Memories of Cell Barnes Hospital

Tom Freeman

I aim in these notes to share my experience of Cell Barnes Hospital in the hope they will be of use to people who were involved with the Hospital, or now live in the area where it was. This is not a history of Cell Barnes or of the care of people with learning disabilities.

I first came to Cell Barnes in 1986 when I took up my post as Unit General Manager for Mental Handicap Services in North West Hertfordshire Health Authority. In this post I was responsible for three large hospitals looking after people with mental health issues, all my previous career had been in Local Authorities working in Social Services.

In 1986 there were 650 people, mainly from Hertfordshire, living at Cell Barnes. They were all adults as the last few children had recently moved to homes in the community. The residents, some of whom had been in hospital for many years, were there for a large variety of reasons. Attempts had been made to make the care in the hospital more focused on the individual and their needs but this had not made much progress.

They lived in wards placed on either side of the central drive with approximately 30 residents. The accommodation was used as a living and dining area downstairs and dormitory sleeping upstairs, there were very few single rooms. The normal dress for residents was loose fitting uniforms and hospital provided underwear. Both hospital and personal items were washed in the hospital laundry. Meals were prepared and cooked in a central kitchen on the site before distribution to the wards in heated trolleys. As a result the food was not very fresh or appetizing when presented to the residents.

There was little opportunity for privacy and a strict daily routine, which included some day activity in centres away from the ward. The hospital farm, which had provided outdoor work for some no longer existed. There were few social events provided. There were periodic dances and film shows which were the only times when the two sexes mingled, under the watchful eyes of the nursing staff.

The care was provided largely by Nurses and Nursing Assistants, staffing levels were low and recruitment difficult. The Nursing staff were responsible to the Chief Nurse. Medical and psychiatric care was provided by consultants working both in the hospital and the community accountable to the Medical Director.

Summary:

In summary it seemed that Cell Barnes was in much the same position as many other hospitals of this type were. Standards of care and accommodation were unsatisfactory. The many institutional practices seeing residents as groups rather than as individuals. The financial position of the hospital was very difficult, and worsening.

 

Care in the Community:

The policy of Care in the Community had been started in the 1950s and had the support of all major parties. The policy foresaw the closure of all long stay hospitals as community services developed. Although the Department of Health issued regular circulars and guidance the policy was not being implemented and a number of large hospitals like Cell Barnes had only reduced by very small numbers.

The number of people with learning disabilities in hospitals was 60,000 in 1970 and 31,000 in 1986, while in the NW Thames Region there were three of the largest of these in the country:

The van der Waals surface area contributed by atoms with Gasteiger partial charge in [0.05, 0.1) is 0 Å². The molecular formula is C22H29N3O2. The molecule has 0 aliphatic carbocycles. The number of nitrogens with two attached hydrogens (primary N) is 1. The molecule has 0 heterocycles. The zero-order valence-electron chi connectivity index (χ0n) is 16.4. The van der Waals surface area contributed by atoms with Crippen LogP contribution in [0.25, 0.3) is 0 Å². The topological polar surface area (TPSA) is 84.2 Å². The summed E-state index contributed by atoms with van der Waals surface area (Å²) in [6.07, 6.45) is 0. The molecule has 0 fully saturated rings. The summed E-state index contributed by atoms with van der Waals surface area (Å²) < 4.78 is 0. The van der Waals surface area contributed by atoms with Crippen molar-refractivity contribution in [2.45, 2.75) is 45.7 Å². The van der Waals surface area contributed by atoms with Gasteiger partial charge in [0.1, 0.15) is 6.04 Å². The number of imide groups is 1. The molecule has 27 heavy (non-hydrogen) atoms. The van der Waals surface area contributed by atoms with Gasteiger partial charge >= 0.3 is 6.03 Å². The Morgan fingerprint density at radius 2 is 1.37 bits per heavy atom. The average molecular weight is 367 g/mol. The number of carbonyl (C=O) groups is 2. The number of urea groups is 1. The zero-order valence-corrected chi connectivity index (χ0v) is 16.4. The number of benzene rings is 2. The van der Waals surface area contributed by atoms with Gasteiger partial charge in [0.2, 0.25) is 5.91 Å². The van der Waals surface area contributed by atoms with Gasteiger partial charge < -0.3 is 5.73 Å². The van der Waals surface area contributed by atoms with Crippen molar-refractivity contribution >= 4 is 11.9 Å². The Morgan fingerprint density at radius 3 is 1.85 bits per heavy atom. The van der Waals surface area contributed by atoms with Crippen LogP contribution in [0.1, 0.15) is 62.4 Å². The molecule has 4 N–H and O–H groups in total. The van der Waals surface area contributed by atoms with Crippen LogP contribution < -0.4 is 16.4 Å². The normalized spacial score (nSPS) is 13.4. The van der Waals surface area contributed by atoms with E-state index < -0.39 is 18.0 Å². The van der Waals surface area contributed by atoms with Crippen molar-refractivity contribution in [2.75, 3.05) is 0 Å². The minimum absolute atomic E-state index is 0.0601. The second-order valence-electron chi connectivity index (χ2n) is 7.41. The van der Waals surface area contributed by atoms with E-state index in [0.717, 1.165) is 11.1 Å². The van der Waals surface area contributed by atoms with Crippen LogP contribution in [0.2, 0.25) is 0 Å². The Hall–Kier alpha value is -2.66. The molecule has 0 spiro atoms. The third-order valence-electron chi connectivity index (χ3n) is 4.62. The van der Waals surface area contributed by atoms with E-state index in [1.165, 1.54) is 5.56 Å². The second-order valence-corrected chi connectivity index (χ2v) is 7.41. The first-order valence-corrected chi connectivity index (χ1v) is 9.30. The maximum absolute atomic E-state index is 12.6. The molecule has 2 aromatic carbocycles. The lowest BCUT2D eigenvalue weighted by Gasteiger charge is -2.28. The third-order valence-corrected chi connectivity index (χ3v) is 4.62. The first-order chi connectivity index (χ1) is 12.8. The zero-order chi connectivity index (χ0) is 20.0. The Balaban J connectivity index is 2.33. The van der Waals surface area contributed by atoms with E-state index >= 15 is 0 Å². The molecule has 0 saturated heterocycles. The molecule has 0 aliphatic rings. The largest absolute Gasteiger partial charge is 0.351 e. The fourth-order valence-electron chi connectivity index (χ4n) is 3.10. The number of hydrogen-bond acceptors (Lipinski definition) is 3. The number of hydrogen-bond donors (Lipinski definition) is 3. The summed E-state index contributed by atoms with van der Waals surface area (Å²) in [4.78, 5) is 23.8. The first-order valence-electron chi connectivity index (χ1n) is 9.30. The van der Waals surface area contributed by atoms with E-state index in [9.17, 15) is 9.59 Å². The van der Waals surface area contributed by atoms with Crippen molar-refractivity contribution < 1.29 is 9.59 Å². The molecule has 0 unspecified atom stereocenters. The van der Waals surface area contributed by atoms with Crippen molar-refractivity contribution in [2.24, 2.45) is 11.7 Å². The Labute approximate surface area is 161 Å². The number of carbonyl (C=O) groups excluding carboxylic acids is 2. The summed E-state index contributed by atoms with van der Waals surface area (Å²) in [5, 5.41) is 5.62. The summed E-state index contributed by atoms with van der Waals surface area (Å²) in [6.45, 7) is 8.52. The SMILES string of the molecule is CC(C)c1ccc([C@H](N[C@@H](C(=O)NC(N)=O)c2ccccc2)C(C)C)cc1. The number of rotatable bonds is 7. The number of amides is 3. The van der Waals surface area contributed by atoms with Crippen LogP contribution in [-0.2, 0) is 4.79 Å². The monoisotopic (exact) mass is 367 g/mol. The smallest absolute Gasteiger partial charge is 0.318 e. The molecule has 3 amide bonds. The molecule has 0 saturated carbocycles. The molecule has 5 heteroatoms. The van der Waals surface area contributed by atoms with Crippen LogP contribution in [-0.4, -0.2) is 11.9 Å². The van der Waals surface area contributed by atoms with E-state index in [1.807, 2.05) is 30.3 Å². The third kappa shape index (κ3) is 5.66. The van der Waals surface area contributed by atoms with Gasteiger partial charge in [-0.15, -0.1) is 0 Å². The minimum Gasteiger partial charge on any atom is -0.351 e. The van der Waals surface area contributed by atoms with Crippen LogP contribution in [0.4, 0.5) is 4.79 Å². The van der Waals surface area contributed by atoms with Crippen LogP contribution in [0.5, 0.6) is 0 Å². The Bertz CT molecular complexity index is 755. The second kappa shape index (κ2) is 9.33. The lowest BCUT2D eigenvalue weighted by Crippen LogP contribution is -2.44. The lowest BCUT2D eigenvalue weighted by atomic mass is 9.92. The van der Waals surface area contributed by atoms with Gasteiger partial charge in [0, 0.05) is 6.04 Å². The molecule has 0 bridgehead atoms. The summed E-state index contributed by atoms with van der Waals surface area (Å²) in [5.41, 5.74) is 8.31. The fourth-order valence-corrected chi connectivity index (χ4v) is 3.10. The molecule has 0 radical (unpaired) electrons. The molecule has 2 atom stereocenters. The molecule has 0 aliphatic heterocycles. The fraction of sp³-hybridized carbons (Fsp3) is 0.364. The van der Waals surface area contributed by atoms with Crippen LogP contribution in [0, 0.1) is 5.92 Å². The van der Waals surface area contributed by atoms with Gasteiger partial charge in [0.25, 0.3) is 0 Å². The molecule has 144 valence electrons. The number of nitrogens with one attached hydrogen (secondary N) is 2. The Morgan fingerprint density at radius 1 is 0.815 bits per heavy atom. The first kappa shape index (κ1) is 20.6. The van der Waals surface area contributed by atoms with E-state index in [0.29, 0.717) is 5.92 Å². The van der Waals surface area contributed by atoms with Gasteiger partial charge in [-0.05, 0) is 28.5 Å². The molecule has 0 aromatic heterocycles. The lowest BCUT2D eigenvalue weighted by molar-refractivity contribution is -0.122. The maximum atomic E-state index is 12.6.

Leavesden 1,000 residents

Harperbury, 750 residents

Cell Barnes, 650 residents.

These three were very different but shared the fact they were in difficulty. In a number of ways as a result of slow progress being made in implementing Care in the Community. The most extreme and disturbing results of this was the exposure of serious neglect and ill treatment in hospitals of this type (Ely Hospital Cardiff, Farleigh Hospital Bristol, South Ockenden Hospital Essex).

The Department for Health was concerned about the lack of progress in the region and required the RHA to produce a plan to recover position. A similar message was given to Social Service Authorities across the RHA area. One part of the response was to bring the three hospitals together under one management concentrating on managing the programme of change. This unit of management was established in 1986 and became Horizon NHS Trust in 1991.

 

The Next Steps:

The newly established unit started work in 1986 and agreed a number of policies and actions, including key policy decisions:

  • Resettlement became high priority from all three hospitals
  • based on individuals needs/wishes
  • view of family would be taken into account
  • no restriction of priority for one group over another
  • links with all LA’s established (20+) to ensure they take leadership of resettlement as new facilities/homes used for resettlement attract permanent funding.
  • capital funds available from RHA on understanding that this would be recouped when hospitals closed and land could be sold. Principle was any money raised by land sale was for the benefit of hospital residents.
  • Hospitals would release revenue funding as numbers dropped with help from RHA transition funding to ensure standards maintained.

What Happened Next:

  • Progressive introduction of Individual Care Plans for all residents.
  • Establishment of Ward Manager role to carry 24/7 responsibility for ward/department.
  • Establishment of strong links with Hertfordshire.
  • Ward closures as numbers reduced.
  • Investment in staff training to improve effectiveness in current work and prepare for work in new services (IIP Award).
  • Hospital closure in 1998.

Using these approached the rate of resettlement increased in a way which benefitted the individuals and helped the development of local community services across the region.

This page was added on 09/02/2018.

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